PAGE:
Instead of growing greens outdoors, the farm grows its food on glowing, LED-lit six-metre-tall towers inside a former electronics distribution centre in South San Francisco. The towers don’t require pesticides or even natural sunlight.

The technique is called indoor vertical farming, a type of agriculture in which food grows on trays or hanging modules in a climate-controlled, indoor facility. The process could one day upend the world of agriculture, because it means certain types of food could be produced year round, anywhere, in a small space. Produce could be delivered to consumers within hours of harvest.

Plenty, founded in 2014, claims to grow up to 350 times more greens than conventional farms of similar size, while using much less water and land. The goal, Plenty CEO Matt Barnard says, is to revolutionise the way the world grows food – and sell that food for lower prices than typical produce.

A US$200 million investment in the startup could help make that vision viable.

Announcedin mid-July, the Series B funding round was led by SoftBank Vision Fund and included DCM Ventures as well as funds that invest on behalf of Alphabet’s Eric Schmidt and Amazon’s Jeff Bezos. With the new investment, Barnard says Plenty plans to build more farms around the world.

“By building out our global farm network, we’ll be able to deliver amazing produce to communities within hours of harvest.”

Some experts say the funding could help the indoor farming industry as a whole. Dickson Despommier, a professor of microbiology and public health at Columbia University, says the investment will make indoor agriculture even more commonplace, and encourage other VCs to fund vertical farm companies.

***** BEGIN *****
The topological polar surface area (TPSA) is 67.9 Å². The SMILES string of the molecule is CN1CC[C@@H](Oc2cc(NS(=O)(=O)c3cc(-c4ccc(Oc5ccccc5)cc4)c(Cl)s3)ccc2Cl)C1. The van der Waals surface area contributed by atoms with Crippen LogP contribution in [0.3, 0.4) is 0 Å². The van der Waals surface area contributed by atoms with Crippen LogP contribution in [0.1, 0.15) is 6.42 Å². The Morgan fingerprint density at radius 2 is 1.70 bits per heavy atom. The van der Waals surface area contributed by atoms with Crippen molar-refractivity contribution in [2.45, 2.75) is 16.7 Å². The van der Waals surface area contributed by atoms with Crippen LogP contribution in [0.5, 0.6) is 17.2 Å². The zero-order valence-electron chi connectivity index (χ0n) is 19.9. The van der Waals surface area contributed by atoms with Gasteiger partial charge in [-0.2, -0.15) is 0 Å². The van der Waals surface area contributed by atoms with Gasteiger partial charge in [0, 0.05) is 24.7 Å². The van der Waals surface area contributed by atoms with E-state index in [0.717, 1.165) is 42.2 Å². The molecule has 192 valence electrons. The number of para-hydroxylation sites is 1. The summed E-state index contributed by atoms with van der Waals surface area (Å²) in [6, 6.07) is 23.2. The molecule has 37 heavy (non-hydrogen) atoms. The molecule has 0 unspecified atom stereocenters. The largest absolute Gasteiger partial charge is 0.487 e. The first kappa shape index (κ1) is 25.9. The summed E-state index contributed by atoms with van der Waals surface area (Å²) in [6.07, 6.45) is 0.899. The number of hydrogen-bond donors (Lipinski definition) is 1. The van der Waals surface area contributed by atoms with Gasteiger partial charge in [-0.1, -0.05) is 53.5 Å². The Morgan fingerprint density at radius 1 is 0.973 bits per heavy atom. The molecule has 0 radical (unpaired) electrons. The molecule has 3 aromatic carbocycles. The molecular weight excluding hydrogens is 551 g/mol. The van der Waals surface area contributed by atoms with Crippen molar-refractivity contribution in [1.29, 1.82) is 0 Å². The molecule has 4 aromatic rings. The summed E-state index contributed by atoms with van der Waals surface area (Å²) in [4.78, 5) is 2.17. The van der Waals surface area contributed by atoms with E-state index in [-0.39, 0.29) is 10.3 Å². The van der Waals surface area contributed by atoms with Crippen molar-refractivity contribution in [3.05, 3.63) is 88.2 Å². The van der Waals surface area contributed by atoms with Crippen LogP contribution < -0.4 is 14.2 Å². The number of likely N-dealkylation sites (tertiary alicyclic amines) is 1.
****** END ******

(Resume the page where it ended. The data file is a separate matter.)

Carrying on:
“I think that most cities now accept urban agriculture as normal, so the hurdles are mostly with marketing and the consumers who are unfamiliar with the kinds of produce that vertical farms can make available 24-7: leafy greens, root vegetables, berry fruits, and the like,” he says.

Kimbal Musk, co-founder of restaurant chain The Kitchen and vertical farm incubator Square Roots, predicts that more consumers will look for locally grown produce, which could also help the indoor farming industry.

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“Locally grown indoor greens now taste really good. Because you can get to know your farmer, consumers can start to trust their food again. It’s an exciting time for real food,” he says.

Vertical farming has attracted increasing interest from venture capitalists in recent years. Founded in 2004, vertical farming company AeroFarms is growing dozens of varieties of greens in nine warehouses in New Jersey, and has raised US$95.8 million to date. Another start-up, called Bowery, has raised US$20 million since its early 2017 launch.

Plenty has raised the most money by far.

Not every venture has proven successful, though. Alphabet tried to create an automated vertical farming system in its secretive “moonshot lab,” but axed the project in 2016 after the team couldn’t grow enough staple crops, like grains and rice, using the technique. VertiCrop, a vertical farm company founded in Vancouver in 201, declared bankruptcy after only three years.

Like Plenty, most vertical farming startups focus on growing greens, which can generate a higher yield at a lower operational cost than other types of produce. But even industrial-sized vertical farms, like those operated by AeroFarms and Bowery, sell their greens for about the same price as organic produce (sometimes even more).

Plenty is hoping to eventually offer its greens at a cost lower than greens grown on traditional, non-organic farms, Barnard said. One of the biggest struggles for the company is the energy usage cost from the LEDs, though the lighting technology has become more of a commodity in the past several years.

Barnard says he’s confident that the indoor farming industry will continue to expand.

“I can’t predict what the venture industry will do, nor what the USDA will do given the current state of federal budgeting, but we’re confident that this will be a prominent form of agricultural practice for many crops much sooner than even we projected a few years ago,” he says.

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